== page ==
Photography, Focus, and Mindset
Updated: Apr 3, 2021
Look at the three photos above. What do you see?
Which do you like best, least, and why?
Can you tell that they were all taken within 10 minutes of each other and that the photographer (myself) stood in the same place (give or take a few footsteps) to capture each of them?
Each photo could stand alone and tell a different story. Each photo reflects what may have been a different set of emotions, frame of mind, or intent on the part of the photographer. Each photo may evoke a different feeling or frame of mind on the part of the viewer.
Keep these ideas in your mind as you read on; we will come back to them later in the post.
During a recent conversation on Clubhouse, the relatively new social media site for audio-only conversations, I was talking with colleagues about the difference between focus and mindset. Is mindset a thing? How can you change your mindset? What do you understand it to mean if I say that someone has a "growth mindset," or an "abundance mindset," or a "coaching mindset?" My colleague and mentor, Peter, wanted to know if any of us knew the steps to actually take to change our mindset. Why, isn't it just how we are focused that determines our mindset? So, if we want to create an "abundance mindset" why not just focus on being grateful for the things we have, instead of focusing on what we don't have.
Well, what say you? Is there a difference?
So, that's where the photos come in. I had this image in my mind as we were talking, about the way I, when I am wearing my photographer hat, approach composing a photograph. I saw the mindset as the entire scene or photo, and the focus as, well, the focal point of the photo, or in some cases the entire photo of one subject.
In the first photo, I was standing on the boardwalk of a beach-town in Southern California, with my back to the ocean. I captured a photo of a couple of people, and a pelican, with the town in the background. You get a feeling of busyness because of all the stores and houses visible in the frame. There is a slight difference in the crispness of the edges of what is in the foreground (people and pelican) versus the background (stores, houses, trees). However, due to relatively high "depth of field" both the foreground and the background can be readily identified. The foreground is more crisply in focus but you can see pretty much everything. You get a sense of the community. You see houses packed closely together. You see trees. You get a sense you are in a tropical climate, due to the presence of palm trees. You know you must be pretty close to the shore or at least water, due to the presence of the pelican and the fishing pole. You can't see all the details, but you see the gestalt, and probably have a sense of whether this is a place where you would like to live, or to visit, or to stay away from.
Now look at the second photo, a close-up of a different pelican. You see a lot of detail--the wrinkles in his neck skin, the pattern of his feathers, the way the end of his beak crosses over itself at the tip. There is a lot of focus in this photo. The background is ill-defined (it's the cement part of the boardwalk), and in truth, this photo could have been taken anywhere--at a zoo, at the shore, at a bird sanctuary, in my backyard. You get a lot of information about a single subject. You can't think about whether you would like to live here, because I have given you no information about where here is.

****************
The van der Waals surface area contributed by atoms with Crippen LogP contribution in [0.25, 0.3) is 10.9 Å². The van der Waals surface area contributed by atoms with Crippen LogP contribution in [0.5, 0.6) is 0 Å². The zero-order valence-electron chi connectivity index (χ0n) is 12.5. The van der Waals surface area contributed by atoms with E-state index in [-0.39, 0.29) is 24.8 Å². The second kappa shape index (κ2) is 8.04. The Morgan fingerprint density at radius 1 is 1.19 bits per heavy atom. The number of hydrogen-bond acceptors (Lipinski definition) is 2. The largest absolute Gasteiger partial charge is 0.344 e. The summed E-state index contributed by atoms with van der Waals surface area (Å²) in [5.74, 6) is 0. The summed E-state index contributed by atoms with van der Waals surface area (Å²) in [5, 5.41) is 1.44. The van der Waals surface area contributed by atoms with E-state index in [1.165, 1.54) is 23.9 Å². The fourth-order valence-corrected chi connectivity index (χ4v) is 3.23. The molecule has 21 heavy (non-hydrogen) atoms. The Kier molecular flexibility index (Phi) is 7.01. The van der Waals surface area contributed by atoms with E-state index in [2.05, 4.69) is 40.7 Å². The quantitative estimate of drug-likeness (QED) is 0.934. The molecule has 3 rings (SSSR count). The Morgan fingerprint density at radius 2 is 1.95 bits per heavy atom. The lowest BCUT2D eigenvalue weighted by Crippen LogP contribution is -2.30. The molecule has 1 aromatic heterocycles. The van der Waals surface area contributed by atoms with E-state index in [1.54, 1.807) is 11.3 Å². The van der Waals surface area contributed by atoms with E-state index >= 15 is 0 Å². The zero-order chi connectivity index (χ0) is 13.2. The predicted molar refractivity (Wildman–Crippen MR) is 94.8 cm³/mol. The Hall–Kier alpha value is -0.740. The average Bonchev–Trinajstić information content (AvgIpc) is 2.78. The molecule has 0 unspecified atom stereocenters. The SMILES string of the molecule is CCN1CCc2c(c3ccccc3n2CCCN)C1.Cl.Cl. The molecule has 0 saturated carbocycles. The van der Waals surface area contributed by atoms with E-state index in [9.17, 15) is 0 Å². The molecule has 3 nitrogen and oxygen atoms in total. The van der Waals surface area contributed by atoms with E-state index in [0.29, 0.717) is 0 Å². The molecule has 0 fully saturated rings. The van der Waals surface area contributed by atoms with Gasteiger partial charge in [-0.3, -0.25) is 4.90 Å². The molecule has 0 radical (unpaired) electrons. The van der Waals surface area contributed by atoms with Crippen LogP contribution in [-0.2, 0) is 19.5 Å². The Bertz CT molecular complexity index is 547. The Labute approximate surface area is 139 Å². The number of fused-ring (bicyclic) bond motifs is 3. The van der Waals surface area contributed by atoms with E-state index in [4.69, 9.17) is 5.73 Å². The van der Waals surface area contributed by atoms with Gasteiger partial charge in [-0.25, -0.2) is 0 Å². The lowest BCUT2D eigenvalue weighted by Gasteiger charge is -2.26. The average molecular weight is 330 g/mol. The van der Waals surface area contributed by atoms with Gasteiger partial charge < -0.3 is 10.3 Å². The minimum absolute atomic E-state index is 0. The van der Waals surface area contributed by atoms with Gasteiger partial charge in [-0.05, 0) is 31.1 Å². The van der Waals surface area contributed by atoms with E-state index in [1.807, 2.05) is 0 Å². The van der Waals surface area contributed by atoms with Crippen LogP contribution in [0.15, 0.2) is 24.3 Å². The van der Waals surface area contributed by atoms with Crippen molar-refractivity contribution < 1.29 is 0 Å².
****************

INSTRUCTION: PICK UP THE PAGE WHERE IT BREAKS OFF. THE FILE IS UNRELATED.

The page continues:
In the third photo, you get more of a feeling about the place. Clearly, it's a photo of the ocean. There is a bird on the shore, but you cannot tell what species. There is a hillside that juts out into the water, but not enough of that hillside is in focus to tell whether the irregularities of the shading are from trees, boulders, buildings. You know something about the weather (cloudy) and perhaps the time of day (seems like almost dusk or shortly after dawn). But the sea looks calm, and there is a glow that impacts the feeling you get when you look at it. There are no people there; it is quiet and deserted. I don't know about you, but I get a sense of calm when I look at it. I feel peaceful; like I could go there and no one would bother me. You can't know, when you look at it, that I took the top picture moments before, that the same people, and others were still present--I had just turned my back to them.
So, metaphorically, I believe that the middle photo represents focus--it is a specific area or item of interest, it is something you want to pay attention to, something you choose to pay attention to, potentially to the exclusion of all else. The top and bottom photos to me represent mindset--the landscape of your mind. It can include a primary focus (like the pelican in the top), but could just as easily have a broad focus, like the place where the sky meets the water, or the water meets the land. The mindset evokes a feeling, the focus invites action. The top might suggest a mindset of abundance, the bottom might suggest a mindset of inquiry, of curiosity, or of mindfulness.
I would really love to know what you think of my metaphor, my explanations, and my thoughts about focus and mindset. How do you define these terms? What metaphors would you use? Please leave me a note in the comments below to let me know, and so the community can discuss this topic.
Thanks for reading. I value your time and am honored you chose to spend the last few minutes reading this post. I hope it provided value for you. If so, I would truly appreciate it if you would share it with someone who might also find it of value.
To add more value to your life ask yourself this question every day: What choice can I make and action can I take in this moment to create the greatest net value? Then take the free VQ (value quotient) assessment to start your journey with Axiogenics, and learn how to consistently play your "A" game.